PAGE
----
4. The reviewer will leave feedback.

  5. Suggestions might be shared that you may decide to incorporate into your pull request or not without further comments.
  6. It can help to use a 👍 or a task list/checkbox to track if you have implemented any of the suggestions.
  7. It is okay to clarify if you are being told to make a change or if it is a suggestion.

  8. After you have made the changes (in new commits please!), leave a comment or check the task list. If 3 business days go by with no review, it is ok to bump.

  9. If your commits does not content all the suggestions, please open an issue with the title Follow-On PR #00. This will allow to pursue or not these suggestions if needed.

  10. If your pull request will require a Documentation update, make sure to provide a a extract of what needs to be changed with the proposed changed. Best would be to clone the wiki and perform a parallel pull request.

  11. When a pull request has been approaved, the reviewer will squash and merge your commits. If you prefer to rebase your own commits, at any time leave a comment on the pull request to let them know that.

At this point your changes are available in the main release of Trousseau! At this stage, the changes are not yet push tagged container image and user will need to build from sources to benefit of your latest and greatest contribution. The Trousseau maintainers might invite you to be part of the Contributors team - it's up to you to accept ;)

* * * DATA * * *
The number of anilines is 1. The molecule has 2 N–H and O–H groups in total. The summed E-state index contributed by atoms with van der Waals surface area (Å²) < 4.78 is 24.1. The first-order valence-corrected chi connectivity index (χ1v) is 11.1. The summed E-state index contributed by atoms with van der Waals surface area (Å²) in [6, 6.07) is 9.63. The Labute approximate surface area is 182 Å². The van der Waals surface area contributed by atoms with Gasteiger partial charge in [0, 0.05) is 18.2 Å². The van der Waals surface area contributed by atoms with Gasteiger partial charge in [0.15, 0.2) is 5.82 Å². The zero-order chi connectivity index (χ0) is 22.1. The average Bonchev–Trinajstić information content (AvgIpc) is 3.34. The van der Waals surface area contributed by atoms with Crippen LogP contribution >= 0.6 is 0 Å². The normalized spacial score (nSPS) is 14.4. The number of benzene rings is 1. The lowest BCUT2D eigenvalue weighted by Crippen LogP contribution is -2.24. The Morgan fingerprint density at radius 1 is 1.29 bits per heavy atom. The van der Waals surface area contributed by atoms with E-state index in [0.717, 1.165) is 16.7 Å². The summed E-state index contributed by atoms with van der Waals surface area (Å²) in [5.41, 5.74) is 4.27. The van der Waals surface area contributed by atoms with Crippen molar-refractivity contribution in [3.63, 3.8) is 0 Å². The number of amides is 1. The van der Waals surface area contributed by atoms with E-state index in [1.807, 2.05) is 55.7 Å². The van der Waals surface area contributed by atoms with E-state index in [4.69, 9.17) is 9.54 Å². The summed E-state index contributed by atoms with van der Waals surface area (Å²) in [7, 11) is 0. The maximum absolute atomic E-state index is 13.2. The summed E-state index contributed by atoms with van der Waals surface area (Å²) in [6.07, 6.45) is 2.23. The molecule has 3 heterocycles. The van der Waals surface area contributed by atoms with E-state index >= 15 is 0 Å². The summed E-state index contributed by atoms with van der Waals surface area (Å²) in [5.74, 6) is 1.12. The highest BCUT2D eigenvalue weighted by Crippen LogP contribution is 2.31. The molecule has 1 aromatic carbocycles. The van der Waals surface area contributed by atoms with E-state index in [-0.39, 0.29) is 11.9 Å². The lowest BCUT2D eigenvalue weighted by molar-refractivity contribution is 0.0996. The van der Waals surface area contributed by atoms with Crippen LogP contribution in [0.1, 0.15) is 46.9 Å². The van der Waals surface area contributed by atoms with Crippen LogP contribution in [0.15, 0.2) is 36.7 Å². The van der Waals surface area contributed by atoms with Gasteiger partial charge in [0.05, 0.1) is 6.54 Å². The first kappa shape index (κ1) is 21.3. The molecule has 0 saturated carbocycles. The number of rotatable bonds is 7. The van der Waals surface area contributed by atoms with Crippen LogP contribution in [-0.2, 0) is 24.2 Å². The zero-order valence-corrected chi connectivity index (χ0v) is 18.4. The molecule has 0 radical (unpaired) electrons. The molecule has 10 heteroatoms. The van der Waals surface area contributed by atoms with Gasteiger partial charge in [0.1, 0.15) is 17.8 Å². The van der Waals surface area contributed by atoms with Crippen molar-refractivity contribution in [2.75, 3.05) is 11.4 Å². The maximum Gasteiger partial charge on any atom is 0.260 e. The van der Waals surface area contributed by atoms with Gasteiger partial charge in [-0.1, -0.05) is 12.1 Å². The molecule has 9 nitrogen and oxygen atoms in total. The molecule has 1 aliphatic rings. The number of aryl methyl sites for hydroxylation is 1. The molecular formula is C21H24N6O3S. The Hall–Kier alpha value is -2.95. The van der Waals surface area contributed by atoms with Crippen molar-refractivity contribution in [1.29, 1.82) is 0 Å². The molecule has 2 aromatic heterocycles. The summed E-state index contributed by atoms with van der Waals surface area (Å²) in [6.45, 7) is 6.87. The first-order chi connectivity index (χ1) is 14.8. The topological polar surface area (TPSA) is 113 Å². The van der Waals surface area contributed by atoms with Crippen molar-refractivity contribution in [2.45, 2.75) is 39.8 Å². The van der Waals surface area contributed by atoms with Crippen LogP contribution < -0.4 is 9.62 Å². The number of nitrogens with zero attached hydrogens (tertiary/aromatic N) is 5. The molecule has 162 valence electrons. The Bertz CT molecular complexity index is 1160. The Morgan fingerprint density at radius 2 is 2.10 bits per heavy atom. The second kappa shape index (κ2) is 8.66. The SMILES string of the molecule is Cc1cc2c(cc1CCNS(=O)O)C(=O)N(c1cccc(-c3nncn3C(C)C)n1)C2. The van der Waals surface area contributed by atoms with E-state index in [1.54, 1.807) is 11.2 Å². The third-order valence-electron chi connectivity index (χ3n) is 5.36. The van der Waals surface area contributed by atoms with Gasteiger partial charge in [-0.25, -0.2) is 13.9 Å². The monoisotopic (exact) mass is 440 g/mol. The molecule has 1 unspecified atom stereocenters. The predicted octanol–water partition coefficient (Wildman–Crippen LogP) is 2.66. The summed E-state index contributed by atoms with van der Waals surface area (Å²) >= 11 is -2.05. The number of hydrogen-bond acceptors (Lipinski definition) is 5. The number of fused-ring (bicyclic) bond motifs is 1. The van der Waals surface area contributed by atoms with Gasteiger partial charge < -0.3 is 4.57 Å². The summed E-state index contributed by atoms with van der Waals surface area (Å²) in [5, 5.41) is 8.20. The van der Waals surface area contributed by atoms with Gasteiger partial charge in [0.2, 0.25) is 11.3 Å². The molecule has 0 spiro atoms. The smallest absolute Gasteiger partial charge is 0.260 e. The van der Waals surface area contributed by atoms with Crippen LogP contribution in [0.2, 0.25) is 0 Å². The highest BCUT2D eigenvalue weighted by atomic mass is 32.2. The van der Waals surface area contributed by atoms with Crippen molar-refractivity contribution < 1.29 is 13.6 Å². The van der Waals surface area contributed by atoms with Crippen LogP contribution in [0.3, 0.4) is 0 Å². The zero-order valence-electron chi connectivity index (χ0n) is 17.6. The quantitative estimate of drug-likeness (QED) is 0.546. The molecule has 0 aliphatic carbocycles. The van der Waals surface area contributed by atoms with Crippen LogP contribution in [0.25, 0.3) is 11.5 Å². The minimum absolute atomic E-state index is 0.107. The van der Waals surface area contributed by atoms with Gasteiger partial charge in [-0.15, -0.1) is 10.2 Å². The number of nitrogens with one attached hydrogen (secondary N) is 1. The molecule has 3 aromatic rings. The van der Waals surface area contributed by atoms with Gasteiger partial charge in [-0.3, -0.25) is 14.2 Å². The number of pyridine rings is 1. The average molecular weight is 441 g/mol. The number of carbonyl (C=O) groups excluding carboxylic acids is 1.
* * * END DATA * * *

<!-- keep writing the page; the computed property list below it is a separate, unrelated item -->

Pull Request Template

PR template
## Description

Please include: 
- [ ] a summary of the change and which issue is fixed
- [ ] relevant motivation and context
- [ ] any dependencies that are required for this change

Fixes # (issue)

## Type of change

Please check options that are relevant.

- [ ] Bug fix (non-breaking change which fixes an issue)
- [ ] New feature (non-breaking change which adds functionality)
- [ ] Breaking change (fix or feature that would cause existing functionality to not work as expected)
- [ ] This change requires a documentation update

# How Has This Been Tested?

Please describe: 
- the tests that you ran to verify your changes 
- the instructions so we can reproduce 
- the list any relevant details for your test configuration

**Test Configuration**:
* Kubernetes distribution
* Kubernetes version:
* How many control plane node:
* KMS: 
* KMS version: 

# Checklist:

- [ ] My code follows the style guidelines of this project
- [ ] I have performed a self-review of my own code
- [ ] I have commented my code, particularly in hard-to-understand areas
- [ ] I have made corresponding changes to the documentation
- [ ] My changes generate no new warnings
- [ ] I have added tests that prove my fix is effective or that my feature works
- [ ] New and existing unit tests pass locally with my changes
- [ ] Any dependent changes have been merged and published in downstream modules